Will we understand the value of our history only after we have lost it?
In addition to helping folks find information about the Civilian Conservation Corps, another critical component to this thing we call CCC “resources” is the preservation of endangered items and bits of information. Clearly a resource is of no use if it’s wasted, lost, destroyed or hidden away so deep in an archive vault that the average person cannot access it.
I was recently contacted by the folks at Appalshop Archive in Whitesburg, Kentucky. It seems there is silent film footage shot at Camp SP-10-K near Pineville, Kentucky in 1938 that is in need of preservation. For the sake of getting the word out quickly, I’ve pulled a quote directly from their fundraising site:
“In 2008 the Appalshop Archive received the donation of a 1938 16mm silent b/w film documenting the CCC camp in Pine Mountain State Park near the coal mining community of Pineville, KY. It was made by Park superintendent and CCC supervisor Carl Zody. Camp SP-10 men are seen constructing roads and bridges, operating vehicles, and cutting native sandstone for the Laurel Cove amphitheater (which is still a local landmark central to the town’s annual Kentucky Mountain Laurel Festival). The at-risk film is the most extensive known moving image materials of CCC activity in Pineville. It is also unique in that it was made by a Park employee rather than by the U.S. Department of the Interior, whose films were intended to promote the program to the public.”
I think the critical thing to consider in this case is that the effort is to raise funds in order to preserve and exhibit this rare piece of film history. Preservation of CCC history will insure that items are kept safe but possibly never seen. Exhibition of CCC history brings the CCC story to thousands but risks damage to the items being exhibited. The folks at Appalshop Archive are working to do both and they need the public’s help to make that happen.
Again, because Appalshop is working to meet a fundraising deadline, I’ve chosen to pull the contact information directly from their website in order to get this piece posted as soon as possible. Here is how you can help:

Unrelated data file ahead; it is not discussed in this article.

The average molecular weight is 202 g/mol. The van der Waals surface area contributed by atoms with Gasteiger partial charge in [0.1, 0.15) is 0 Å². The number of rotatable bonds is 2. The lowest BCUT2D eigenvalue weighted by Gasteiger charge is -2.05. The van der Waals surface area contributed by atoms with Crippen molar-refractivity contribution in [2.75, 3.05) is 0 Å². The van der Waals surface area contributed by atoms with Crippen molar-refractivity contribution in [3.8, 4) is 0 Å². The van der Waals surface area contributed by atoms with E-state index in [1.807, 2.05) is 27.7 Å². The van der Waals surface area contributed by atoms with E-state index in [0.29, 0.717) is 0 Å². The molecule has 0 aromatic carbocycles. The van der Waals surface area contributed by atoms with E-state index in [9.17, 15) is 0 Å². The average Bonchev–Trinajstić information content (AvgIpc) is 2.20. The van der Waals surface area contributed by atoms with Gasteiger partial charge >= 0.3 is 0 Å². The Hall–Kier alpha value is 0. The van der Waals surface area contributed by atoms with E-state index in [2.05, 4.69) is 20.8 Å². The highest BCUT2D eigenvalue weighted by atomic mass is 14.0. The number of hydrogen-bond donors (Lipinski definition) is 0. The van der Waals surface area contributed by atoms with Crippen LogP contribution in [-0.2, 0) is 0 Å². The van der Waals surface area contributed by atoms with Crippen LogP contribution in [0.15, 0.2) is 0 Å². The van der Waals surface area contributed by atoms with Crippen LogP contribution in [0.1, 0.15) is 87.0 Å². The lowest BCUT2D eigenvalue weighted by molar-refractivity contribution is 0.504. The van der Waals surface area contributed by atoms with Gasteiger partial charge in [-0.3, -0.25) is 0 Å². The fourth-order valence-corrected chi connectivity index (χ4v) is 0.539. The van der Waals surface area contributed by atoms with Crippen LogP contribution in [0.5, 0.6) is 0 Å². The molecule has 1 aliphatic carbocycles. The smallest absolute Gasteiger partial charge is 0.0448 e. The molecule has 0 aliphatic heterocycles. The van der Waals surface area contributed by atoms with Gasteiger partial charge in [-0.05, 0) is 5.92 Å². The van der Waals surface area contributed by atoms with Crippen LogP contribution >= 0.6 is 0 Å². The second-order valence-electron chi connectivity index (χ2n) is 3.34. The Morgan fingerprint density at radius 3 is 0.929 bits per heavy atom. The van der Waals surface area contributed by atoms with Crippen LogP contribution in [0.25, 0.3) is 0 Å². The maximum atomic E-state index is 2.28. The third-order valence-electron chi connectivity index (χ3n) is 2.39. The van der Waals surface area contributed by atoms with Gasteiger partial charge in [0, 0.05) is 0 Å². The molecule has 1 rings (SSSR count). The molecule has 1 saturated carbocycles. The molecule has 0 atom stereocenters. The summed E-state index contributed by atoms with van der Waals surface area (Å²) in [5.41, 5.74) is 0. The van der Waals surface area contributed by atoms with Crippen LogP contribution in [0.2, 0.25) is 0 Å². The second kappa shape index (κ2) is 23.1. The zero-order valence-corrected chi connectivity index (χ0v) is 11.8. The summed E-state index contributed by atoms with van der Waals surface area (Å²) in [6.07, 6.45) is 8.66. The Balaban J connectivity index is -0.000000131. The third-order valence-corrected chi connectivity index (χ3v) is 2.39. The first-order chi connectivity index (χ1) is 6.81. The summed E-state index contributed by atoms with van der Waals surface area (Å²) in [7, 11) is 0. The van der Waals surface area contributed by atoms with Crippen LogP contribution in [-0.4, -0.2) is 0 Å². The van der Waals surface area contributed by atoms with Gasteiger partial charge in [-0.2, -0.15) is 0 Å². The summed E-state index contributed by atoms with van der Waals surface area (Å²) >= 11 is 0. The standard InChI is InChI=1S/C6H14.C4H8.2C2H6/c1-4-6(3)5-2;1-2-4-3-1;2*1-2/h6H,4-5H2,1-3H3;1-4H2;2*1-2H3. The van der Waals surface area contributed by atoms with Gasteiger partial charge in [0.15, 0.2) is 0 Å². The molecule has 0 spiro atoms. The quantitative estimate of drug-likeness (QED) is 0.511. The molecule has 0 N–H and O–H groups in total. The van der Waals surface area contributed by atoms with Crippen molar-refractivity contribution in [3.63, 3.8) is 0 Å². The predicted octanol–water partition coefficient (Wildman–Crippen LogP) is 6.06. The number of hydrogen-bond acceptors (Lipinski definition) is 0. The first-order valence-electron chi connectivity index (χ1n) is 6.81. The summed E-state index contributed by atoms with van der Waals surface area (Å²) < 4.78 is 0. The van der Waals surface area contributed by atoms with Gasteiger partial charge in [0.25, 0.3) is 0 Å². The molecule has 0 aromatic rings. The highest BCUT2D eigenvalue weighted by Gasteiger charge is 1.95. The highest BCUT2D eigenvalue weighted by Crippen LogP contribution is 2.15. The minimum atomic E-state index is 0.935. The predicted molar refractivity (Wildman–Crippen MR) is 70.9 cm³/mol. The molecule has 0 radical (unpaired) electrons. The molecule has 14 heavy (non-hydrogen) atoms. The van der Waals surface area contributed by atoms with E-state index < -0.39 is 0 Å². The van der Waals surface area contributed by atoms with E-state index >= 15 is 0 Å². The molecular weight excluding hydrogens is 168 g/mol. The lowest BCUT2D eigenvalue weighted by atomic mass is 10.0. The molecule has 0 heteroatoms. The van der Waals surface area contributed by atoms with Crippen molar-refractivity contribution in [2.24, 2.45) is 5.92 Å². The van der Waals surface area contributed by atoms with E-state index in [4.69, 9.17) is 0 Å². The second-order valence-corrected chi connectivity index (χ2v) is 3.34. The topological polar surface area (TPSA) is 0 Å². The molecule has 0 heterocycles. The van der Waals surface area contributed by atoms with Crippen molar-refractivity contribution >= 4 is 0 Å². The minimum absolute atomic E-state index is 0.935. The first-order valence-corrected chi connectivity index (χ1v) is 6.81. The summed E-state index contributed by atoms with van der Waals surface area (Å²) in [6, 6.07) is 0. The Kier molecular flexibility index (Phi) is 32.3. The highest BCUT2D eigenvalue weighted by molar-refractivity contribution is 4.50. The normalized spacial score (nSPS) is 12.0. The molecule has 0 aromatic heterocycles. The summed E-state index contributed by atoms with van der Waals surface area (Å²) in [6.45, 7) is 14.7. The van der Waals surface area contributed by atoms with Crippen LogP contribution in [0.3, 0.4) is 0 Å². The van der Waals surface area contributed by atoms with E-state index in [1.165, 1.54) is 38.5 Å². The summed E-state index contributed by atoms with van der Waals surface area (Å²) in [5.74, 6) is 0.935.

“To donate by credit card go to the Contribute Now button at the top right of this page (http://www.indiegogo.com/projects/appalachia-coal-camps-home-movies-and-the-ccc?c=activity). If you would prefer to make your tax-deductible contribution by check, just make it payable to APPALSHOP, INC. and mail to: Appalshop Archive, 91 Madison Ave, Whitesburg, KY, 41858.”
There are premiums offered based on the level of contribution you make – call it a “perk” or an incentive – but there is also a deadline for the current fundraising effort. To view the fundraising web page and to see the range of incentives being offered, visit the website here (scroll down the page to view the section on the Pineville CCC film): http://www.indiegogo.com/projects/appalachia-coal-camps-home-movies-and-the-ccc?c=activity
Think of it this way: Somewhere, there are people searching for information about a family member or a loved one who worked in a CCC camp in Kentucky. Wouldn’t you feel great if you knew that you’d helped make it easier for those folks to perhaps catch a glimpse of their CCC boy on film? That should be incentive enough.
For a history of the CCC in Kentucky, see Connie M. Huddleston’s book Kentucky’s Civilian Conservation Corps, 2009, The History Press.
For the CCC Resource Page State-by-State article about the CCC in Kentucky, click HERE.
For previous Forest Army blog posts related to the CCC in Kentucky, click HERE.
(Header illustration: Edited detail from the CCC Company photo, Camden, Maine. Courtesy of John McLeod.)